vs “Weight of the World”, Black Rebel Motorcycle Club (Howl, 2005)
With a dead man upon his back, Zarathustra turns away from the market square, away from his humiliation, away into the darkness of the evening. And it will be as if the night-time is a hall of mirrors. Before morning arrives (and – eventually – a transformation) there will be three encounters, each of which will reflect Zarathustra’s situation. Such a journey (‘Take me out of the dark I roam’) is experienced in the chugging acoustics of Black Rebel Motorcycle Club’s “Weight of the World”, where the title and sense of the song immediately give us the essence of ‘Prologue 8.’ This will be the teaching of Zarathustra’s task – the dead weight upon his back – and his encounters…
The first encounter – in the streets of the town – is with the jester, the fool who caused the death of rope-dancer whose corpse Zarathustra has promised to bury. The jester whispers a threat to Zarathustra, running him out of town like in an old Wild West movie: ‘go forth from this town – or tomorrow I shall jump over you, a living man over a dead one’. The jester is the voice of the people: ‘It was lucky for you that they laughed at you: and verily, you were talking just like a jester’. In ‘Prologue 7’ Zarathustra saw himself as being ‘between a fool and a corpse’, and this is what the jester reifies. A man who treads a dangerous path, and seen by others – accordingly – as an idiot.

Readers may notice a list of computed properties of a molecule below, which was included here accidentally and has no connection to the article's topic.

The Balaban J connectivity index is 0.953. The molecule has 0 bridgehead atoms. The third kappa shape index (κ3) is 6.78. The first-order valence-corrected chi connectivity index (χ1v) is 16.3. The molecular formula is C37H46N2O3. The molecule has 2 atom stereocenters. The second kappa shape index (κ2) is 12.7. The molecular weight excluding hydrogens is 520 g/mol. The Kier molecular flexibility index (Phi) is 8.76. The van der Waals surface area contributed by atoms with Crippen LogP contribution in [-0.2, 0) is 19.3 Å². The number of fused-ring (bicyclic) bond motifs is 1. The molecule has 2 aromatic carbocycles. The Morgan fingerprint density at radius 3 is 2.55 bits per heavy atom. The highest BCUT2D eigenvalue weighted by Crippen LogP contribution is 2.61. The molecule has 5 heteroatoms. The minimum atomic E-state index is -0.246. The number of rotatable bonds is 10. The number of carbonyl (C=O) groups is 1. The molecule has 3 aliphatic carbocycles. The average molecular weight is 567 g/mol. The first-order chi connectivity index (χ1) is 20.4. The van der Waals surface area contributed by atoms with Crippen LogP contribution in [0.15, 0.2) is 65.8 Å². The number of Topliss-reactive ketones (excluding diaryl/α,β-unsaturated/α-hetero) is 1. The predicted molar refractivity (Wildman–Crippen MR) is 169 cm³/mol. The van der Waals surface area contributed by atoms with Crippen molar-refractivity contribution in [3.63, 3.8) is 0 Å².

The second encounter is at the edge of town, at the cemetery, with a group of gravediggers. These men accuse Zarathustra as being a thief – echoing the words of the hermit from ‘Prologue 2’ who prophesied Zarathustra’s teaching would be seen as a the theft of people’s complacency. However, the only theft here is of a ‘dead dog’, who, it appears, is beneath the gravediggers’ dignity to bury.
The third encounter – much later, after entering a dark forest – is with a passive-aggressive hermit who serves humankind out of some kind of pious duty, but with neither joy nor discernment. It is a burden. Zarathustra has stopped for some refreshment, but the hermit insists on giving food to all without exception – including the corpse.
The jester is carrying the weight of distrust and scorn. The gravediggers carry the weight of their nihilism and superiority; the old hermit carries the weight of his piety and procedures. Just like Zarathustra carries the dead man.
As B.M.R.C. have it: ‘It’s the weight of the world, I know / as I struggle to be – whole’. For ‘Time will change, still the world remains the same’ – the world will always be composed of the scornful, the arrogant and the rule-bound, carrying the weight of loosening these people up is not the answer. As Zarathustra faces the dawn, he will sleep, and when he awakes, he will have shed his burden. He will be transformed. And this transformation anticipates the first of the three transformations of the spirit with which the main book begins (P1.C1).
First Part: Prologue 9 - Patti Smith Group